A Mr. S. Shemming(s) was
mentioned several times in Russell Wortley’s correspondence about dulcimers
and whilst most of it was about
who lived in Ipswich, there also turned out to be a tuning diagram from
Stanley’s father, Samuel.
Samuel was born into a musical family in March 1959 and brought up in Hoxne,
on the Suffolk/ Norfolk border. As a young man he moved to Scole where he
worked as brickmaker, a trade which then took him to Ipswich in the mid
1880s, and to a close-knit community called The Grove, where housing had
been built specifically for his workers by brick-making entrepreneur F.
Rosher. Although not far out of the town centre, the area was quite insular,
as it was largely cut off by a short railway line which had been built to
transport the bricks. Samuel lived in the same house, 10, Grove Cottages,
for the rest of the life; his wife Maria died in 1928 and he then lived
there with son Stanley and his wife Ella, until his death in 1941.
The brickworks had a popular
social club with a works band which played at many local events: it’s quite
possible that Samuel was involved in this. He was certainly involved in
entertainments locally, as we have unearthed a newspaper report from the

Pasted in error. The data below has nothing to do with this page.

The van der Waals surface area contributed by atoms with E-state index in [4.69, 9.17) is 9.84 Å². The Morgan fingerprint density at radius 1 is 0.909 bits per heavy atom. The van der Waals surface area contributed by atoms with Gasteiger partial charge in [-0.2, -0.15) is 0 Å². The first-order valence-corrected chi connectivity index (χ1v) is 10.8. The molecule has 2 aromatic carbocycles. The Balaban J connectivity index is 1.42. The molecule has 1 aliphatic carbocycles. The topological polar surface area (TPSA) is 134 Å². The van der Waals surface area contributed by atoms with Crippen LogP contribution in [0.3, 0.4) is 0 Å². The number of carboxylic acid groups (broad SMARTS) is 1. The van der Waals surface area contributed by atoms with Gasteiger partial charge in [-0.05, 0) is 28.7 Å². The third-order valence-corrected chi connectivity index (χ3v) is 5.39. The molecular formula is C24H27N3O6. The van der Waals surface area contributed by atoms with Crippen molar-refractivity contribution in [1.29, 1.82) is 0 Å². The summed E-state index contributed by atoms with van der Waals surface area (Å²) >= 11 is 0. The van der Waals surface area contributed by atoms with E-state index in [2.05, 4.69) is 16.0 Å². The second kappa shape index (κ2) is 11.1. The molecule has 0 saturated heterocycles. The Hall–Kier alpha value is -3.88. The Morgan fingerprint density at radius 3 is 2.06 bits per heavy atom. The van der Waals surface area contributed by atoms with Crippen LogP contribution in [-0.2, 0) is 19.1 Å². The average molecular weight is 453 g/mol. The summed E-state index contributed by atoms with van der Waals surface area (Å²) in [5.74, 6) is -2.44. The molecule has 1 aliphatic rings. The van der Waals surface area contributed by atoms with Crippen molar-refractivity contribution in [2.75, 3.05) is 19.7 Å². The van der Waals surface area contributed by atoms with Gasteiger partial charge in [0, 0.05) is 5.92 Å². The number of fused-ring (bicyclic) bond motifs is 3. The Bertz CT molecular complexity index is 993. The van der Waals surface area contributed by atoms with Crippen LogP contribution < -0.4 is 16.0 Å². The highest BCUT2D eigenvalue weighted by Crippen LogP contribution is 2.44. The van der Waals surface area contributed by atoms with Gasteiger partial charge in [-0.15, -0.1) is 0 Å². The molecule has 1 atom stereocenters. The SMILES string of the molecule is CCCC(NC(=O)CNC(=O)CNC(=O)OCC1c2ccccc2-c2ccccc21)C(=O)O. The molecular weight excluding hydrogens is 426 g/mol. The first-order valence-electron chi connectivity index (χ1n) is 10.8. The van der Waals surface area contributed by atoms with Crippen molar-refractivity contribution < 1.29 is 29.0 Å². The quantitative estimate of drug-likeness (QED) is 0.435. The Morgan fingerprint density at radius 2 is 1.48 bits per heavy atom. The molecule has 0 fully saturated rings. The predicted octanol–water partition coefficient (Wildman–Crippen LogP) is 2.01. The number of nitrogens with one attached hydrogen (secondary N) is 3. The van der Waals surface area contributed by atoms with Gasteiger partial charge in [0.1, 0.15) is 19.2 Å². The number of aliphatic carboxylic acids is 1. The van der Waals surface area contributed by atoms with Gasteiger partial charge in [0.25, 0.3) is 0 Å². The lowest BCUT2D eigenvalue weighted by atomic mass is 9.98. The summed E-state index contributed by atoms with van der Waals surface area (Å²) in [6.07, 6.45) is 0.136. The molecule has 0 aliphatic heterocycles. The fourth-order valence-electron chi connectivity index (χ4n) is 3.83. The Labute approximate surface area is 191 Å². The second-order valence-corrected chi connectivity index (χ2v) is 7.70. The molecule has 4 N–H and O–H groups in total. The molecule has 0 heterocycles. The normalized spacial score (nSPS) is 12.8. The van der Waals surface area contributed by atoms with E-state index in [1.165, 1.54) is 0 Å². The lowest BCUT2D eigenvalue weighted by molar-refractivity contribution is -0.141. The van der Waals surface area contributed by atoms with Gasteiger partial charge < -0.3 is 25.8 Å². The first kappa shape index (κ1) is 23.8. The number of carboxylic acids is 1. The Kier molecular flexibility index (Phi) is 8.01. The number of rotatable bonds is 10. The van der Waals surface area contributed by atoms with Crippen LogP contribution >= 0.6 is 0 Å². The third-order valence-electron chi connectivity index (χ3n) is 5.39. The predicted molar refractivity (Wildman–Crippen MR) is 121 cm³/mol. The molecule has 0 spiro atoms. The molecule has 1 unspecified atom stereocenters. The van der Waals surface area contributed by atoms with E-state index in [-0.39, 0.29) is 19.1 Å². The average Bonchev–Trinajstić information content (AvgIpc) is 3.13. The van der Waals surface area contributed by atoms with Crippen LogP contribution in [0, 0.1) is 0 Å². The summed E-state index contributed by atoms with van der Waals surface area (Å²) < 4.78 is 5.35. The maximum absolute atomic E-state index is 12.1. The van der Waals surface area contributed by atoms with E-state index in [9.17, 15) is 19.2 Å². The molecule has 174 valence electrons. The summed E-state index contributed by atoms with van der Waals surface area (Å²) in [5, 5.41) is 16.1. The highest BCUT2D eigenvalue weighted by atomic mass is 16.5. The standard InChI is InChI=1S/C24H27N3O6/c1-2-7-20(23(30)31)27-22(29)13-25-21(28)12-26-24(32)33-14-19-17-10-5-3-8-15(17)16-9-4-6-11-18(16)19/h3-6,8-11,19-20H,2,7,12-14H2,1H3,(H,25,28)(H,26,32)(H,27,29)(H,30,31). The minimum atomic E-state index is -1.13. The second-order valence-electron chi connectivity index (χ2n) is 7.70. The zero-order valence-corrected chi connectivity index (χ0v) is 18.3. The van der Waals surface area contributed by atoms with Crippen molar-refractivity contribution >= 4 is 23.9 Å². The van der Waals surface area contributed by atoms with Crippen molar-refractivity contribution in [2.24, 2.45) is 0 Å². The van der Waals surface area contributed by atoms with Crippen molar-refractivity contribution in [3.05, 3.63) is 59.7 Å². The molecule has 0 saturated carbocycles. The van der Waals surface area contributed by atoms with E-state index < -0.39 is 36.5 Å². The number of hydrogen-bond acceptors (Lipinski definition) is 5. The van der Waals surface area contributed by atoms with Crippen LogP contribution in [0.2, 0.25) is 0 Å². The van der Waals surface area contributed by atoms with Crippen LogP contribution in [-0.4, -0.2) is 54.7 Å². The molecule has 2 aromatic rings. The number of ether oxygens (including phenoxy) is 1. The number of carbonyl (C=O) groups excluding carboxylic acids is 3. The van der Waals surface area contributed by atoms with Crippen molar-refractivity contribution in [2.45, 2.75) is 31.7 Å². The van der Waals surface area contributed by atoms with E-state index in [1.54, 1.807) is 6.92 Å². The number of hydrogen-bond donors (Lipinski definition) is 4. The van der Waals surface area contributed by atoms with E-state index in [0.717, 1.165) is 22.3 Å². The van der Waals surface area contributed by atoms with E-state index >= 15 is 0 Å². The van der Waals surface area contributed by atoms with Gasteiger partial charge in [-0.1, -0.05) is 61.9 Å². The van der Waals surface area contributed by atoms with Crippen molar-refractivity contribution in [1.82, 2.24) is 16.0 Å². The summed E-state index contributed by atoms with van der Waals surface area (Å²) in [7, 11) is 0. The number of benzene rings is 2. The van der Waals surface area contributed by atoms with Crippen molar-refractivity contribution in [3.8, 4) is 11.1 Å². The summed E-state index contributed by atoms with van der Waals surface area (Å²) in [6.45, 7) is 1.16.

Ipswich Journal, 23rd March 1888, detailing the acts at a concert held by
the Eastern Counties and Dales Club, which was just round the corner from
their home in The Grove, Ipswich. ‘Mr Shimmins’ played a dulcimer solo
‘which was much appreciated’ and merited an encore. He also sang a song
called ‘The Harbour Lights’.
There are earlier newspaper references, from the Hoxne area, to Mr. Shemming/
Shimmins /Shimming playing the dulcimer, and one actually gives the initial
S., but it remains unclear from the dates whether this was Samuel, possibly
his father Samuel, or someone else from the wider family. His brother
William played the concertina and fiddle and other family members were in
the village band in the nineteenth century. Solid facts are hard to come by,
but gut instinct says Samuel started playing and performing whilst growing
up in Hoxne, and that his father played before him. Maybe we’ll get the
incontrovertible proof one day!